Top
#294854 - 03/03/10 08:36 AM Re: Hardwood floor [Re: Argon]
CatBrat Offline
axiomite

Registered: 08/05/09
Posts: 6015
Loc: Milky Way Galaxy
I intend to remove the carpeting in my living room sometime soon and expose the hardwood floor there. I also intend to put a large area rug in the middle of the floor. I'm glad to hear the the rug will solve most of the acoustical problems.

Top
#294930 - 03/03/10 05:05 PM Re: Hardwood floor [Re: bdpf]
alan Offline

connoisseur

Registered: 01/29/02
Posts: 3265
Loc: Toronto/New York/parry Sound
Hello Bruno,

Good advice already on adding the rug. You should consider adding a couple of bookcases (with books in them), perhaps on the side and/or rear walls to break up but not totally absorb reflections.

You want to achieve a mix of both absorbant and reflective surfaces.

Regards,
Alan
_________________________
Alan Lofft,
Axiom Resident Expert (Retired)

Top
#294933 - 03/03/10 05:33 PM Re: Hardwood floor [Re: alan]
audiosavant Offline
devotee

Registered: 12/13/09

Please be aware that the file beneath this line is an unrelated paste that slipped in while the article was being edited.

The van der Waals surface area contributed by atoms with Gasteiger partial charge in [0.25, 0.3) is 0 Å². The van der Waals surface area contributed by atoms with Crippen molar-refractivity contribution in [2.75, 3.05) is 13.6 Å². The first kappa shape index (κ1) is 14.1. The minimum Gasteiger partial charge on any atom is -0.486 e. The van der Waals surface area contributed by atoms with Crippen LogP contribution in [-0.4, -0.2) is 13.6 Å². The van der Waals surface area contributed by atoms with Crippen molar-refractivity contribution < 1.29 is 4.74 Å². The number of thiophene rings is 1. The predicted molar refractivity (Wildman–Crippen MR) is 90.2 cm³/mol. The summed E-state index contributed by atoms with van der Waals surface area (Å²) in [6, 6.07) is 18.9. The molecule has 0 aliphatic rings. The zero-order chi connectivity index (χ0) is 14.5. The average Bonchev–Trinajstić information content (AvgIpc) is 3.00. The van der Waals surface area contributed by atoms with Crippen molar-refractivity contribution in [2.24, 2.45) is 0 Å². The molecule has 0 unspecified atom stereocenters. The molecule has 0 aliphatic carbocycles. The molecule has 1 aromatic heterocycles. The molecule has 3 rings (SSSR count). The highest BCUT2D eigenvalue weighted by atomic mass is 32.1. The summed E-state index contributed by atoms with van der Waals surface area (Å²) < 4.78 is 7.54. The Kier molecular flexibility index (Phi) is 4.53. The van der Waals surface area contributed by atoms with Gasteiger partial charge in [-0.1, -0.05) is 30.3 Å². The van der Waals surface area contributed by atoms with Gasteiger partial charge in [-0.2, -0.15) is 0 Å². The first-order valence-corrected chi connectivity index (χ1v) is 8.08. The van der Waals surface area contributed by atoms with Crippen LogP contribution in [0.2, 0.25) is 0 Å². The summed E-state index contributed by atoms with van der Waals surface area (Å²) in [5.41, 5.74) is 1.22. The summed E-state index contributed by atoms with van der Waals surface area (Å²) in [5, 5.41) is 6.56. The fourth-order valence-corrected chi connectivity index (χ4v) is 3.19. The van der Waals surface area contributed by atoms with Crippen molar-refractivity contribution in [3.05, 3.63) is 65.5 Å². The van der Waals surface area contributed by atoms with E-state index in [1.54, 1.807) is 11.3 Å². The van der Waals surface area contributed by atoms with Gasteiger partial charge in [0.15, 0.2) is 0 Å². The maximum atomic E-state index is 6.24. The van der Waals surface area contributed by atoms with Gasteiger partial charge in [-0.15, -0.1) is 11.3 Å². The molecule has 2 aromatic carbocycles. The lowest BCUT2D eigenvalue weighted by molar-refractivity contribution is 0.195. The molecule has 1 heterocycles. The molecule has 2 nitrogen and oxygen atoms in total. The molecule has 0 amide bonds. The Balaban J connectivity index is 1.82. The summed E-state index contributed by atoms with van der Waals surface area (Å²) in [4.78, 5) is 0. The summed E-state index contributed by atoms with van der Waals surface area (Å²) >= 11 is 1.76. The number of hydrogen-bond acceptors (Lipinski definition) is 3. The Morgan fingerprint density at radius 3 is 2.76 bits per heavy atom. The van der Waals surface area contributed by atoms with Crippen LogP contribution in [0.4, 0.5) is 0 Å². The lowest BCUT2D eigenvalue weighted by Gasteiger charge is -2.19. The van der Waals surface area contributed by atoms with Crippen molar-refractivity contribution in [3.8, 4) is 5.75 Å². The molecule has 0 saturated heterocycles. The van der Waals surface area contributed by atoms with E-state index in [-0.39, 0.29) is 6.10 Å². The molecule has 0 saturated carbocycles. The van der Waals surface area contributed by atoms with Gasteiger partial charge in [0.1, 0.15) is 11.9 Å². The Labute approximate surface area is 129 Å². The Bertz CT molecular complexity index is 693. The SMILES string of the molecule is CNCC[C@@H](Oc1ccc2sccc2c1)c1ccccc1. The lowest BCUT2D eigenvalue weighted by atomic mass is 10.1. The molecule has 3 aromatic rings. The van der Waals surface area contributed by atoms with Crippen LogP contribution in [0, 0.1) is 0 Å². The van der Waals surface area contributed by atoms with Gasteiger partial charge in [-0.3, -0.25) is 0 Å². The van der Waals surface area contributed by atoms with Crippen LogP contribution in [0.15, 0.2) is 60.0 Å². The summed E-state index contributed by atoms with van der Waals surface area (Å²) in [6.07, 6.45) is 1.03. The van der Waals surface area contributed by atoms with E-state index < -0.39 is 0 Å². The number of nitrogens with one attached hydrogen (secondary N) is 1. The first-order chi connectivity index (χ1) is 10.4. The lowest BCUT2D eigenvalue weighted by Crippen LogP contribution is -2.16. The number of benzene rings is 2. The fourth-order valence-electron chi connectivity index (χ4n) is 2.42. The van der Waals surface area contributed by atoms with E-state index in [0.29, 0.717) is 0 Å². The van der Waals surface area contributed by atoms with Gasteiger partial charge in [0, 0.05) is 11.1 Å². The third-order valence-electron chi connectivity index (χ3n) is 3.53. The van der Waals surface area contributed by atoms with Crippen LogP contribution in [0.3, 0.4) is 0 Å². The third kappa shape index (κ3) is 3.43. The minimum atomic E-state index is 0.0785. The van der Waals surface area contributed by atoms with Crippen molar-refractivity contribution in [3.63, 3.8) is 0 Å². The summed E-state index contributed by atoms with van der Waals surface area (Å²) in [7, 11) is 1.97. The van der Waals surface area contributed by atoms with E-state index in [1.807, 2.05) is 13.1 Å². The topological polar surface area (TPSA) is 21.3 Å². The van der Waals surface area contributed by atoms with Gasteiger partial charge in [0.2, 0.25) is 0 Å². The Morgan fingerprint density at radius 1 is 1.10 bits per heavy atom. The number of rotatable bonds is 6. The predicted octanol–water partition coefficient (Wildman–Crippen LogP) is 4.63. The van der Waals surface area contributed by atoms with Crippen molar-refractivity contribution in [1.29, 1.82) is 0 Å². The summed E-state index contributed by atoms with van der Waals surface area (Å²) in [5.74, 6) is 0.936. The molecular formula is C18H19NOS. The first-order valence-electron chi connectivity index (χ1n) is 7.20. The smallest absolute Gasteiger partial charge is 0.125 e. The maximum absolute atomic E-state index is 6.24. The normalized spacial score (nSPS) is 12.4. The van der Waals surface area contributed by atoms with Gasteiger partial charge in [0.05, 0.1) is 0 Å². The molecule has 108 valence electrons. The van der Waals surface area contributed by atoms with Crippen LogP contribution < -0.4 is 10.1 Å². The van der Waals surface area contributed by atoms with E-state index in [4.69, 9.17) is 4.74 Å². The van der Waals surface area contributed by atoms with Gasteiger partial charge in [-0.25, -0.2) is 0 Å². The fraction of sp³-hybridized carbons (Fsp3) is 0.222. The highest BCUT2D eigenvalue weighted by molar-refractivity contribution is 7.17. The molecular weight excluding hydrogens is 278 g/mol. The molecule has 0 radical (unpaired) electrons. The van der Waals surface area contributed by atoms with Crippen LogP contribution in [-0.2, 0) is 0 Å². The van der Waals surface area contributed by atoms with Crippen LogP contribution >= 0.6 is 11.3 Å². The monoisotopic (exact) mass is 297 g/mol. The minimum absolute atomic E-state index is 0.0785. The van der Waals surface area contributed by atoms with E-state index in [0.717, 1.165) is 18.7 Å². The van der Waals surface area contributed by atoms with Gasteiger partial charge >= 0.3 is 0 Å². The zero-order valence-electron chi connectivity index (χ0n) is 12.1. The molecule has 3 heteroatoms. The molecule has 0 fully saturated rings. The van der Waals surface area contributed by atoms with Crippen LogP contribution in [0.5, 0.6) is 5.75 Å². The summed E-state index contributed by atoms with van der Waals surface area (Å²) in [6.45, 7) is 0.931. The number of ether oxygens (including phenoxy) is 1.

Posts: 311
Loc: Worldwide
 Originally Posted By: alan
Hello Bruno,

Good advice already on adding the rug. You should consider adding a couple of bookcases (with books in them), perhaps on the side and/or rear walls to break up but not totally absorb reflections.

You want to achieve a mix of both absorbant and reflective surfaces.


Even better advice Alan! You seem to know a lot about sound or something...

The books and bookcase idea is a well known recording studio trick. Placed behind the mixing position, it really helps break up standing waves. I just worked on a project at a studio here in Atlanta that used books on bookshelves in lieu of acoustic treatments (except for bass traps on the ceiling) to great effect. Big tomes of varying sizes work the best.

The hardwood floor problem is one of the reasons I still have carpet in my living room. My 20 foot high angled ceilings with hardwoods would bounce the sound around like crazy. As much as I love hardwood floors as an aesthetic, dust friendly option, good sound comes first!

I just made sure to get really expensive and nice carpet. And like our brothers and sisters of the east, NO. SHOES. INSIDE. EVER.

And not having kids/pets help too... \:\)
_________________________
"Art is making something out of nothing and selling it."
---Frank Zappa


Top
#294938 - 03/03/10 05:57 PM Re: Hardwood floor [Re: audiosavant]
RickF Offline
axiomite

Registered: 02/26/05
Posts: 5210
Loc: Vero Beach, Florida
We did the opposite, went from very reflective tiling in the former TV room to carpet whenever we built our new TV room and it is the only room in the house with carpet ... by design. What a difference.
_________________________
Rick
Our Room

smile

Top
#294958 - 03/03/10 09:59 PM Re: Hardwood floor [Re: RickF]
bdpf Offline
aficionado

Registered: 06/28/08